7 foods that fight sun damage
The spotlight on sun damage is burning brighter today than ever before. Not only do we know more about the harmful effects of the sun, but we have more information and products available to help fight back.
Of course, keeping out of the sun, covering up exposed skin and wearing a good sunscreen are your best bets for protecting yourself against harmful rays, but there is one line of defense you could be forgetting: your grocery cart.
Whether you have a long day in the sun ahead of you, or you’ve already been burned, with the help of Maria-Paula Carrillo, M.S., R.D.N., L.D., we’ve listed seven foods that work from the inside out to help repair your skin and build up its defense against the sun.
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Cancer-causing compounds called free radicals are the enemy when it comes to sun damage. They not only cause damage to skin cells, but also to cells inside the body. One of the best ways to help your body fight off free radicals is through consuming a variety of antioxidant-rich foods.
An antioxidant is any chemical that can neutralize free radicals, turning them from unstable particles that damage healthy cells into stable particles that are essentially harmless, according to the book Feed Your Face. One of the major antioxidants is beta-carotene, and sweet potatoes are packed to the brim with beta-carotene, so chow down this summer!
Green tea is often applauded for its ability to rev up your metabolism, but it's also a powerful skin food. Green tea contains a high concentration of catechins, which boast anti-inflammatory, anti-aging and antioxidant effects that fight off free radicals from the sun.
It also contains polyphenols, plant compounds that some studies suggest may be effective in preventing cancer because they limit the blood supply to different areas where cancer can develop, explains Carrillo. “Shy away from bottled, processed teas because the polyphenol count changes once it’s been on the shelf—it's lower," warns Carrillo. "Brew fresh tea instead.”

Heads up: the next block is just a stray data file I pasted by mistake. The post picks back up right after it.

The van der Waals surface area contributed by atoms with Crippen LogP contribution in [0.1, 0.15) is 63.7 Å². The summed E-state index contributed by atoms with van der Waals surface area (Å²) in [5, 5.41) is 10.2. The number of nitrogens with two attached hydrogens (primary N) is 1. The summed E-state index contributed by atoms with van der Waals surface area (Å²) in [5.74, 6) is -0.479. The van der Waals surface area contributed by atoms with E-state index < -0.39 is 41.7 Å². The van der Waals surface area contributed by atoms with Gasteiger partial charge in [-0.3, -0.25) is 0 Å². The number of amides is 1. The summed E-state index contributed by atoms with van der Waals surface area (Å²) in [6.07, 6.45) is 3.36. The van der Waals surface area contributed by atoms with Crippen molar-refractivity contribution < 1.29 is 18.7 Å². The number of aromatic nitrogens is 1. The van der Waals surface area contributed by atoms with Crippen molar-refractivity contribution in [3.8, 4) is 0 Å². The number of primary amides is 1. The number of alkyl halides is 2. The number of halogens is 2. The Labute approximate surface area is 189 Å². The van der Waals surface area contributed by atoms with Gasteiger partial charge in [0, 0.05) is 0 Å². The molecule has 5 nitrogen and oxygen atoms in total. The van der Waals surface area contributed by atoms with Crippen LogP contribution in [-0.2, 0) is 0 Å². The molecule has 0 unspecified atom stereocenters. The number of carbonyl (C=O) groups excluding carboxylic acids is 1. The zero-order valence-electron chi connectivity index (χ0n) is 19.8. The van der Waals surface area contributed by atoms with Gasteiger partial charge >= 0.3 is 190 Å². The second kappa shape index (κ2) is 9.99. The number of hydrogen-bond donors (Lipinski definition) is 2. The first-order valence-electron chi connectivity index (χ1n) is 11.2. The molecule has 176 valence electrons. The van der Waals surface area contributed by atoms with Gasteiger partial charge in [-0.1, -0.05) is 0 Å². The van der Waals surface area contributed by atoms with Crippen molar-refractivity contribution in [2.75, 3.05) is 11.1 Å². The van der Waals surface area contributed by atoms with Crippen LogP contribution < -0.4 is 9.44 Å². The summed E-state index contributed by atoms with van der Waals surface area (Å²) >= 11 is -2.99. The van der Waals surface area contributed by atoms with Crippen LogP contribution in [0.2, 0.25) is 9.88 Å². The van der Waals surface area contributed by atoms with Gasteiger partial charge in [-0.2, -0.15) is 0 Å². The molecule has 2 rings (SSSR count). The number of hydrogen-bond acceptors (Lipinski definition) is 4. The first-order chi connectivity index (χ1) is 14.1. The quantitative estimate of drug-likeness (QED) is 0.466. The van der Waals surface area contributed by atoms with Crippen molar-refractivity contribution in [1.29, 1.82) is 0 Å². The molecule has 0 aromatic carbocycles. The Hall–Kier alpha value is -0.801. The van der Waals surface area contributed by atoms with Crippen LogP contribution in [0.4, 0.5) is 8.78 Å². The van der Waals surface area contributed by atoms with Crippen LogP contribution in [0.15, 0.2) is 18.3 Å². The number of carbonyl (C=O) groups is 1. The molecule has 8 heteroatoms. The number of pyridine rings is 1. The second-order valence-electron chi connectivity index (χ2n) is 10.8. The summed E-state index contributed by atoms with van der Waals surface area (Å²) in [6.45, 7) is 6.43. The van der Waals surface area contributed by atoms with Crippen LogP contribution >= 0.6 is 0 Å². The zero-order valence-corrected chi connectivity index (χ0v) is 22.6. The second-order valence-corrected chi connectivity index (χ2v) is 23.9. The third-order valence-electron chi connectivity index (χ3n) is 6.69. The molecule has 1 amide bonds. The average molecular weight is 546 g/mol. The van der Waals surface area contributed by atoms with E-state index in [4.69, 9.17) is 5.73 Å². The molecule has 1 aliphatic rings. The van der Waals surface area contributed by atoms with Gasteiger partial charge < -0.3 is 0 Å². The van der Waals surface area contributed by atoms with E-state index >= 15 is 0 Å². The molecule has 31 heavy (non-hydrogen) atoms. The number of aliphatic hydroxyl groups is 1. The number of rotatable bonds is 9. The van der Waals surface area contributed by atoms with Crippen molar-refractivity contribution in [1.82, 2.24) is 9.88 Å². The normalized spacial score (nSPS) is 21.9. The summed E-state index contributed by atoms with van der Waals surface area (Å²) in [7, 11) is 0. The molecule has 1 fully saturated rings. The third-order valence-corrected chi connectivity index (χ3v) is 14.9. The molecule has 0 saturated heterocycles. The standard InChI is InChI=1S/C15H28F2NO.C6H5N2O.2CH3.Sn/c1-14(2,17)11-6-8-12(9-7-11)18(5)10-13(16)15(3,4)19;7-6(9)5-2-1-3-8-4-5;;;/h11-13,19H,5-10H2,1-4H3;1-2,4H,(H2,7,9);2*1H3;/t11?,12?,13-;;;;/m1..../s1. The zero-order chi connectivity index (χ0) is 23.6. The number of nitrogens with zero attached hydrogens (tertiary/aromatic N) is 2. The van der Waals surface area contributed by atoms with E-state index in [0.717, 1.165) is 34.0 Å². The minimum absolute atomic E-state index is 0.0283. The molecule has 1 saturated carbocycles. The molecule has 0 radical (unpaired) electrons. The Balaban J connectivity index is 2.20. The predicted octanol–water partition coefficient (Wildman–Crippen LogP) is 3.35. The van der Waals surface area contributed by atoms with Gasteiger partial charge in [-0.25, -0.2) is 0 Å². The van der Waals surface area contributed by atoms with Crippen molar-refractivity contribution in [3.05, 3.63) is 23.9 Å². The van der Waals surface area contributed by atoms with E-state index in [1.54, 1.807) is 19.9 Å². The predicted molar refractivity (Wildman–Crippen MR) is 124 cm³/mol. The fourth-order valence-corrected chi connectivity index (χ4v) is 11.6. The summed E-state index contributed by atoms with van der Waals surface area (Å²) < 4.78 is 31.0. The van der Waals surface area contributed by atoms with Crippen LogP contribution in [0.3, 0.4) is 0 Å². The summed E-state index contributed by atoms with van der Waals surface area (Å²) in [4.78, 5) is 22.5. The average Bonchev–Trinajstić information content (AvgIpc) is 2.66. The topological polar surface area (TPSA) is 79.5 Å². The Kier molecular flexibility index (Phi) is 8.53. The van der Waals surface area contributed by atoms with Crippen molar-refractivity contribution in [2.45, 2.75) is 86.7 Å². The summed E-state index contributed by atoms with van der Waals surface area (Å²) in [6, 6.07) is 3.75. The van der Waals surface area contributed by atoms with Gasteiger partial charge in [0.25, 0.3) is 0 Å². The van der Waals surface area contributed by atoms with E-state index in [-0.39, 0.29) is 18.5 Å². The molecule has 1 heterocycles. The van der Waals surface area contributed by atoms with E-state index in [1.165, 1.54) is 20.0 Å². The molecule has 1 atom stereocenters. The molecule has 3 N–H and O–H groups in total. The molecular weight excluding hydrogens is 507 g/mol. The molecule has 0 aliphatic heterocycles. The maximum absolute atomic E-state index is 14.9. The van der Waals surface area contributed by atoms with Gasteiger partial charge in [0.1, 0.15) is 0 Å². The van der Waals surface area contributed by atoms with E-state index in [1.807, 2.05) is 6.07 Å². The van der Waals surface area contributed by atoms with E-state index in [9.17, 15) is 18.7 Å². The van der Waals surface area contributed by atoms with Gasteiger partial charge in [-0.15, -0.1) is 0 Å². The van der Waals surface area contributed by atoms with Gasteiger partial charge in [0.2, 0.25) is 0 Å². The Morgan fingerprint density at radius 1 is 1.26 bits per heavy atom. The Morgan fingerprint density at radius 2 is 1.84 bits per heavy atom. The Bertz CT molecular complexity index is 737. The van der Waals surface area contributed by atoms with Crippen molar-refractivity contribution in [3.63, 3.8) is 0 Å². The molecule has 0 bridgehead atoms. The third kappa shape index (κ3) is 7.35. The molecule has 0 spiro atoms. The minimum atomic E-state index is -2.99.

These crunchy little seeds contain the powerful antioxidant vitamin E. One ounce of hulled sunflower seeds contains about 10 milligrams, which is about two-thirds of your recommended daily intake. Sprinkle over salads, mix into oatmeal or eat by the handful. It's best to get your dose of vitamin E from whole foods, versus supplements, to reap the most benefits. Other potent sources include nuts, eggs, green leafy vegetables, avocados and whole grains.
Lycopene is another important antioxidant to have in your diet regularly, especially during the summer, and tomatoes are one of the best sources. As a rule of thumb, the redder the tomato, the more lycopene it contains. Additionally, lycopene is more easily absorbed by your body when the tomatoes have been cooked, so reach for tomato paste, juice, soups and sauces.
Research presented at the Royal Society of Medicine in London found that consuming tomato paste significantly enhanced the skin’s ability to protect itself from harmful UV rays and also helped reduce redness from sun damage. If you can only eat so many tomatoes in a week, Carrillo suggests watermelon as another great source of lycopene.
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While antioxidant-rich foods are central to protecting your skin against the sun, it’s also important to consume healthy fats. “Foods like salmon, tuna, walnuts and flaxseed are all good sources of omega-3s and will help maintain that healthy layer of fat underneath the skin and thus prevent skin damage and aging,” says Carrillo.
Asparagus is another great source of vitamin E—who knew? The green stalks are one of the most effective foods when it comes to neutralizing cell-damaging free radicals. When in doubt about which foods contain which antioxidants, reach for a variety of whole foods. “There's no single food," says Carrillo. "But fruits and vegetables are going to be your biggest sources of antioxidants."
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Water, water and more water. The sun dehydrates you, and dehydrated skin is more sensitive and prone to damage. “Your body is mostly water, so by staying hydrated, you’re making your skin healthier," explains Carrillo. "It’s going to prevent loss of moisture, which makes skin wrinkly. Good hydration is essential.”